Friday, March 9, 2012

In US News: Fluke Vs. Limbaugh

Rush Limbaugh profile in Wikipedia.

Radio talk show host and political commentator, Rush Limbaugh, reeling from a slew of attacks from different parties for his words against Georgetown University student and reproductive health activist Sandra Fluke, made an attempt at damage control, issuing an apology to Fluke on his website. But it might be a case of too little too late. Not helpful to the national radio host is the fact that even presidential candidate Ron Paul, a fellow Republican, has joined the bandwagon in condemning Limbaugh’s statements, noting that “(Limbaugh) used very crude language. And I think he gets over the top at times.”
But probably of greater significance is the fact that Paul appears unconvinced of the radio host’s sincerity in apologizing, and has expressed this publicly. Speaking on the CBS program, “Face the Nation,” Paul said, “I don't think he's very apologetic. He's doing it because some people were taking their advertisements off his program. It was his bottom line that he was concerned about."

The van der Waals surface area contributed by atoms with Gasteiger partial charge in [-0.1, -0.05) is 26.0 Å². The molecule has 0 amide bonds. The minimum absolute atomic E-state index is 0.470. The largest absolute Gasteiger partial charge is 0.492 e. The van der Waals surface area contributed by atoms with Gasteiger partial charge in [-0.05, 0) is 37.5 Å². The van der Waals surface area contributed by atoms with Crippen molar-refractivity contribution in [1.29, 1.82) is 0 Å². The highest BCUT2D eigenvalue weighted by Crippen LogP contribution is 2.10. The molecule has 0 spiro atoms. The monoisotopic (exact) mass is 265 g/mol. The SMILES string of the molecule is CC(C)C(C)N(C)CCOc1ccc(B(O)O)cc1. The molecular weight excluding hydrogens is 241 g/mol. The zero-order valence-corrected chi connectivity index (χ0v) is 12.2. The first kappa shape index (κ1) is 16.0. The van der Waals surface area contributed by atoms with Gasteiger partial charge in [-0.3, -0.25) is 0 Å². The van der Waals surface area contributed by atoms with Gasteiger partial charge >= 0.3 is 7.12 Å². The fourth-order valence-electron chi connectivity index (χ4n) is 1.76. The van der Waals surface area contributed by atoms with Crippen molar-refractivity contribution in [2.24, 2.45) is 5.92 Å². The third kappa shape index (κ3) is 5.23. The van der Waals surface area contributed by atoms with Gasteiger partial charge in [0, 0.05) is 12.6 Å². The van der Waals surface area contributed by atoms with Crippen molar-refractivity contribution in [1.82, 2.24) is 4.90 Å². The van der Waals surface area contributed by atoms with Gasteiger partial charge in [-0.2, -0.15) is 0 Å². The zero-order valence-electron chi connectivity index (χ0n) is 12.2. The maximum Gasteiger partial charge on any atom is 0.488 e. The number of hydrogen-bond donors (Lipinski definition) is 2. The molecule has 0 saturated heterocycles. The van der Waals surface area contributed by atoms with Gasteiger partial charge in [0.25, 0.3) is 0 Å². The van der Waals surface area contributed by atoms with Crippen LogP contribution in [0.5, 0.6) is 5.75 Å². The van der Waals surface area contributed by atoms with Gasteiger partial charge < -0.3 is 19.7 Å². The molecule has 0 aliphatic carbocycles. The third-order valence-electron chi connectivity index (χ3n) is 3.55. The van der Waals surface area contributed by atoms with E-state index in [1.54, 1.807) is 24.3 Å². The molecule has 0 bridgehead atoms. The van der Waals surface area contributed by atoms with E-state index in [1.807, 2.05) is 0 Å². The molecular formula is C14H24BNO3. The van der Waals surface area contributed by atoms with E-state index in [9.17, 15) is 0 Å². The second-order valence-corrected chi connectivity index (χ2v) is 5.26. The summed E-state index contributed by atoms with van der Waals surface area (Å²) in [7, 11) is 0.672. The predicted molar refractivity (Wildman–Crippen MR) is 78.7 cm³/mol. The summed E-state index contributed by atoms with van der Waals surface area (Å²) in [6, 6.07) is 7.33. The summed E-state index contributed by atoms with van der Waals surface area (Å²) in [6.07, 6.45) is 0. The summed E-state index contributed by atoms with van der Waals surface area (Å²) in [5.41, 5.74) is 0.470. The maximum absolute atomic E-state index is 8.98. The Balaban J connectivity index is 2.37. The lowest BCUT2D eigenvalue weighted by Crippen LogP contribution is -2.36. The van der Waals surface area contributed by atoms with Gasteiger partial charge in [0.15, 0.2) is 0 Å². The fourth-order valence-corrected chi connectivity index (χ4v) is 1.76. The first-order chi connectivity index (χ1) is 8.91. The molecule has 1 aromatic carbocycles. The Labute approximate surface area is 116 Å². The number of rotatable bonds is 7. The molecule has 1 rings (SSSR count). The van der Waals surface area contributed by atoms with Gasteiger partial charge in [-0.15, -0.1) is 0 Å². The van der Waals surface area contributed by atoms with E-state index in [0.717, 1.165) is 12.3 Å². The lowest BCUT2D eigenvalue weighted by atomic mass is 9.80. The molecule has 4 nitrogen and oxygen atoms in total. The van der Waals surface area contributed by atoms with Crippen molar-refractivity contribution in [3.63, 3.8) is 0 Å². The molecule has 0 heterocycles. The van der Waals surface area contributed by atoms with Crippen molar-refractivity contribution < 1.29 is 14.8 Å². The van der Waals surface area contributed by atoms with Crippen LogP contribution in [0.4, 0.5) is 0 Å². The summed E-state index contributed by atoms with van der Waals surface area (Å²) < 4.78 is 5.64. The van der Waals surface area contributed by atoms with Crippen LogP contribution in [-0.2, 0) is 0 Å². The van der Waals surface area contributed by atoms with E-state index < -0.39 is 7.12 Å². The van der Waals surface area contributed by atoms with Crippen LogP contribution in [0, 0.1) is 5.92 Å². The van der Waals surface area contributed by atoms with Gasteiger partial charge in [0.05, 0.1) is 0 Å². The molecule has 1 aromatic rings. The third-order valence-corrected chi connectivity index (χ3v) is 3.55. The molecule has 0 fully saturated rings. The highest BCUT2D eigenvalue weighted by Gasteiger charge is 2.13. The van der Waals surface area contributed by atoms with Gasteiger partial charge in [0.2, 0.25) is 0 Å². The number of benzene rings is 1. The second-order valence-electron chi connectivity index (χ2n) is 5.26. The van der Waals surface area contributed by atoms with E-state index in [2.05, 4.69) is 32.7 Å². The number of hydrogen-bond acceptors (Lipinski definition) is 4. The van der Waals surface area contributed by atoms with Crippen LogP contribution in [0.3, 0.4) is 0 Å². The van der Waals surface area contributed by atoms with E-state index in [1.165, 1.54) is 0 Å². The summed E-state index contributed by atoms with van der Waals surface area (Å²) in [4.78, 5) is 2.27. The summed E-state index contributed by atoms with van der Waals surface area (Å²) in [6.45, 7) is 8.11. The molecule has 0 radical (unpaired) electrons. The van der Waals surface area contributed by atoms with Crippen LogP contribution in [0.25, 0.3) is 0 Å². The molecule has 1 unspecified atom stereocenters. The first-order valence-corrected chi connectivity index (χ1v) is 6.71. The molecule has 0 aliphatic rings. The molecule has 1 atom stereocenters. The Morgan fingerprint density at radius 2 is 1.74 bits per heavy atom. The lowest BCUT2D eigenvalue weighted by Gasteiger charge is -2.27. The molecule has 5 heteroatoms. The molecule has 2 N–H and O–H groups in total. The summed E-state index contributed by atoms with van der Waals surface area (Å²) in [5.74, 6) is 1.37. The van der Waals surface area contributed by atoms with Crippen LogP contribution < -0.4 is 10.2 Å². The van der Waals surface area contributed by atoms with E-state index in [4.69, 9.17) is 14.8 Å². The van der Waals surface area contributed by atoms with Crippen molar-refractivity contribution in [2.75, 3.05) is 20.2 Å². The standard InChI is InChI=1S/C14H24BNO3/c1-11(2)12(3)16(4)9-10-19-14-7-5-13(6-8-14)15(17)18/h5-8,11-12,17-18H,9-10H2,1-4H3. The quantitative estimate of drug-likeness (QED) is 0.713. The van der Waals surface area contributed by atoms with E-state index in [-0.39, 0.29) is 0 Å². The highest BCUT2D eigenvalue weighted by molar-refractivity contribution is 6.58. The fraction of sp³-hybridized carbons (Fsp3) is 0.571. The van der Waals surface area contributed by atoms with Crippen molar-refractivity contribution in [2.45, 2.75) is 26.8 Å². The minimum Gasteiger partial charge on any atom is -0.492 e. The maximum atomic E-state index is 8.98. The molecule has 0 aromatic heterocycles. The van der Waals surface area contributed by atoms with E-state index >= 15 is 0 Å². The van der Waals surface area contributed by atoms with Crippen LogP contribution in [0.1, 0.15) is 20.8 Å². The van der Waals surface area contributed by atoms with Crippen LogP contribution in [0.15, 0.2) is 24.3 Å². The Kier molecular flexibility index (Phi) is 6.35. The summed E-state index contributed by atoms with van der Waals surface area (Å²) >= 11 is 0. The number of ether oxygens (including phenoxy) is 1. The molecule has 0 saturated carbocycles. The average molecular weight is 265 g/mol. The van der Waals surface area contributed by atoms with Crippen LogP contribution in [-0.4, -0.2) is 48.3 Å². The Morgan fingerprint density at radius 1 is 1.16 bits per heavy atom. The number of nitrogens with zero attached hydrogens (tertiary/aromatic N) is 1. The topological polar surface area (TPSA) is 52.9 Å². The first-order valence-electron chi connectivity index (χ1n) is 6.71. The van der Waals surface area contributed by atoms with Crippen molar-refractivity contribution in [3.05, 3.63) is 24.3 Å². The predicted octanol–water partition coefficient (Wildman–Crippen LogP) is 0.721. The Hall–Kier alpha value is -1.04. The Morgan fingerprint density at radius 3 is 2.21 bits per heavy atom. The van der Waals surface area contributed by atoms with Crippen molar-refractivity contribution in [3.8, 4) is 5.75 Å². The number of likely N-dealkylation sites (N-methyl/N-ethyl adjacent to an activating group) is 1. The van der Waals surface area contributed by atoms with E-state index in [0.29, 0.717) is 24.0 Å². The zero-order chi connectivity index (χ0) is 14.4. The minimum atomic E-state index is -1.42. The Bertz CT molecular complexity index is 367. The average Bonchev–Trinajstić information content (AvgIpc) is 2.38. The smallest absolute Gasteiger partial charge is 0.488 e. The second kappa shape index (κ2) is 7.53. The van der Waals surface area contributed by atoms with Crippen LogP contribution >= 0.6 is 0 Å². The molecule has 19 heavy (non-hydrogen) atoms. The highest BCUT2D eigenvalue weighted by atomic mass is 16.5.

Anti-Rush Limbaugh sentiment continues to snowball, and now many are urging Sandra Fluke to take the fight to the next level, the courts. Rep. Carolyn Maloney D-New York was the one who suggested during a speech at the New York Law School (NYLS) that Fluke slap Limbaugh with a civil lawsuit charging him with slander.
Sandra Fluke
Those seeking to prove slander must establish beyond a doubt that the accused made a false statement to at least one other person, and that the statement damaged his image or reputation. Some lawyers think that Fluke “definitely” can prove that the injurious statements were made by Limbaugh and that he made the statements on national radio. There are also reports that the typical defenses Limbaugh might be expected to put up, such as alleging that his statements were just jokes or claiming protection by the First Amendment, may not hold water in a court of law.
But there are others who disagree with the prospect of taking legal action. They feel this may in reality be self-defeating for Fluke, somehow turning Limbaugh from a figure of contempt into a figure of sympathy, and it may only serve to dignify what should actually be brushed off as baseless, insignificant, and ineffectual.

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